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The 4th generation light source - the X-ray free electron laser - has revolutionized the way science at the nano-to-mesoscale is done. UCLA researchers have played a key role in this development, and which is moving to a new phase: the birth of what is known as the 5th generation light source - an ultra-compact FEL or similar scheme that is driven by a beam derived from an advanced accelerator, a new class of accelerator based on lasers, plasmas, wakefields and exotic structures. We discuss the characteristics of such a system, beginning with an overview of FEL gain mechanisms, noting that the future will bring low charge beams with extreme hig brightness and temporal scales down to the attosecond level. These attributers also are synergistic with the characteristics of advanced accelerators which must operate at quite small accelerating wavelength, demanding small charges and short pulses. In order to fully exploit such beams, a compact FEL system must also reimagine the undulator to utilize very short periods. This in turn fundamentally changes the FEL interaction, bringing it to the threshold of the quantum regime, as well as the Raman regime, in which even for X-ray FELs the longitudinal space charge fields play a dominant role. We highlight in this talk a few of the leading 5th generation light source techniques that are currently under active development.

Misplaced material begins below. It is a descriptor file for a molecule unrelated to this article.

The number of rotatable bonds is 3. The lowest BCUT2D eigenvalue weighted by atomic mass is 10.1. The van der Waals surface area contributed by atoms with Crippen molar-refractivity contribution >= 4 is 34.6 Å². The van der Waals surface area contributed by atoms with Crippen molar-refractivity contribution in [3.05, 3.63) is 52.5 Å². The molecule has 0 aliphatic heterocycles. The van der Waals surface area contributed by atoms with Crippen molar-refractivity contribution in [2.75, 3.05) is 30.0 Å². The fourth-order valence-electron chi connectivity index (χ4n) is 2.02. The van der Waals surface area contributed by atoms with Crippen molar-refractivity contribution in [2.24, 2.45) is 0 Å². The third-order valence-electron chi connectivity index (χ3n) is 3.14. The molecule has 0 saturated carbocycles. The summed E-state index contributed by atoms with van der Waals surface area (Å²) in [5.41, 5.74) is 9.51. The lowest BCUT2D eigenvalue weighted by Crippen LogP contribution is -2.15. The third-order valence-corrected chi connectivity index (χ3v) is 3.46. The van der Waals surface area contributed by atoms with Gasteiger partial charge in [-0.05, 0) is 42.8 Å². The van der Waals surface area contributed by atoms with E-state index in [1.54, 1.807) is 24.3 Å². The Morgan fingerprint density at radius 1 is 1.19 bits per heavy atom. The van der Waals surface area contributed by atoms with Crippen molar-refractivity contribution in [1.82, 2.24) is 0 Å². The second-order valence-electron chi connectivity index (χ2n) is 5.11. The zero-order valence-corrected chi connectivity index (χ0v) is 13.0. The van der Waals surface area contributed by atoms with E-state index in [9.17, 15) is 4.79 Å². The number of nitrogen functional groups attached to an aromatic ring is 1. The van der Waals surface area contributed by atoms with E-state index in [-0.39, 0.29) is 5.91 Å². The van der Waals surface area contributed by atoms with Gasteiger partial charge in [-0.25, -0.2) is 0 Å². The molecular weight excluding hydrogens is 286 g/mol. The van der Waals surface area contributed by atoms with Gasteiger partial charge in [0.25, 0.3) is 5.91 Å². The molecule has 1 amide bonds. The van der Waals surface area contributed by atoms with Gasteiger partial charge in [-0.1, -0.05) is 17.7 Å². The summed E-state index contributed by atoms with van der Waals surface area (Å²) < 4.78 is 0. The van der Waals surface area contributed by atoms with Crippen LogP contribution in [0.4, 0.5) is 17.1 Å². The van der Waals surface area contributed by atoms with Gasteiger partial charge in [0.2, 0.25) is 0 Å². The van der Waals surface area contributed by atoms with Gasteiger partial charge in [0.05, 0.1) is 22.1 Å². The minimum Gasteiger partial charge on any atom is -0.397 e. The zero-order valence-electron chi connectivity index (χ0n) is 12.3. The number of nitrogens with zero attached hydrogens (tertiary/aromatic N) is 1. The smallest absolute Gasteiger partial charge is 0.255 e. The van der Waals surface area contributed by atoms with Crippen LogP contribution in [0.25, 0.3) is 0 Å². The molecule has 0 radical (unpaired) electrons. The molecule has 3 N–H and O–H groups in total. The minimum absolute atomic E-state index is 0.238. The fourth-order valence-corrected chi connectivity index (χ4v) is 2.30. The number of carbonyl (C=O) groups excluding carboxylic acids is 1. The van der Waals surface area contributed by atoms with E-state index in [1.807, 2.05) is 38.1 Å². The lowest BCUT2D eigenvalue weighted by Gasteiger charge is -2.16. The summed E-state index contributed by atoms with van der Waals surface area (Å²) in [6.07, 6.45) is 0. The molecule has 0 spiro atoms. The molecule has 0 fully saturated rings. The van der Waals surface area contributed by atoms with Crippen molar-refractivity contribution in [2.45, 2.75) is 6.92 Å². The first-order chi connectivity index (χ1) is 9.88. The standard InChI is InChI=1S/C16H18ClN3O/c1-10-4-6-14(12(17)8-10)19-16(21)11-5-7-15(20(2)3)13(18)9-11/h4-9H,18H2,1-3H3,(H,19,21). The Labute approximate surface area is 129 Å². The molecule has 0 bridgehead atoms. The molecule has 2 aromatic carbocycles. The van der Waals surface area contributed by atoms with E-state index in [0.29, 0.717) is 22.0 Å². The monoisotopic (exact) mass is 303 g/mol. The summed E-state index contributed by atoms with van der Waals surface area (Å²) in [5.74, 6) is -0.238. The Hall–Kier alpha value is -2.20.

Speaker: Prof. James Rosenzweig, UCLA Dept. of Physics and Astronomy
Coffee / tea will be served after the seminar
ATS Seminars Organisers:
H. Burkhardt (BE) T. Stora (EN), G. De Rijk (TE)